The most recalled form of advertisement in-game was found to be a prominent billboard with 69% recall. The interactive and subtle product placement followed by 56% recall. The subtle billboard placed fourth with 47% and the prominent product placement with 22%. 91% of the participants recalled at least one advertisement.

Reasons why the prominent product placement didn’t perform as well as the others could be: The selected place of the branding exposure was inappropriate (it was placed on a corner); it was the wrong product form (respondents saw the model but referred to it as a refrigerator). Yet another reason could be that the target was wrong (the respondents might not care about a fighting video game).
When such factors are corrected, the researchers expect the prominent product placement to be much more effective. For an advertisement to be effective in a First Person Shooter, the research shows that it should:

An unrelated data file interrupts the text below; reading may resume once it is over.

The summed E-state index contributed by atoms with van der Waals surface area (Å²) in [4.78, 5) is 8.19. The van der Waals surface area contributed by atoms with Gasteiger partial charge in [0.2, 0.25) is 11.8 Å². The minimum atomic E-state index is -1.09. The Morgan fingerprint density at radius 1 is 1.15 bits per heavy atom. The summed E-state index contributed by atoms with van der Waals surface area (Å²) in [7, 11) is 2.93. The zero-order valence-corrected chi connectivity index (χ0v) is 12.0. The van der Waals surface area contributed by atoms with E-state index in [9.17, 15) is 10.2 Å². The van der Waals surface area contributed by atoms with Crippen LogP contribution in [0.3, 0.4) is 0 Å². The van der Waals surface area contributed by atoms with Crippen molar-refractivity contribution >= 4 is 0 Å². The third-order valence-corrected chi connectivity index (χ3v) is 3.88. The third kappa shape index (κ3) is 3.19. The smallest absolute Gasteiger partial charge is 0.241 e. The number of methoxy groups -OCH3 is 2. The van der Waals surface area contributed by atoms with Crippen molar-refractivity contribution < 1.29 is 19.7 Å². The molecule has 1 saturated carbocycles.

·       Fit into the game environment
·       Be placed on a location where the player can’t miss it.
·       The product should be relevant for the gamers

Each form of advertising tested of course has its advantages and disadvantages. Billboards are easy to implement and can be dynamic. But having massive amounts of billboards will probably start to annoy the player. Product and interactive placements, although harder to implement, can help create a mixed balance of advertisements.

LINK: Top 14 First Person Shooters of 2011

Avoid the negative attitude towards advertising
An overall positive attitude towards the tested brands is highlighted in the study. The participants did not find the in-game advertising misleading. Neither were any of the advertising forms found intrusive. In other forms of advertising, such as television commercials, the advertisements often damage (or at least interrupt) the customer experience. However the in-game advertising did not interrupt the game experience. In fact quite the opposite: This type of advertising was seen as strengthening the game’s realism and therefore overall quality. This makes for a unique method of promoting companies’ brands without running into the negative attitude, which many consumers have toward advertising in traditional media.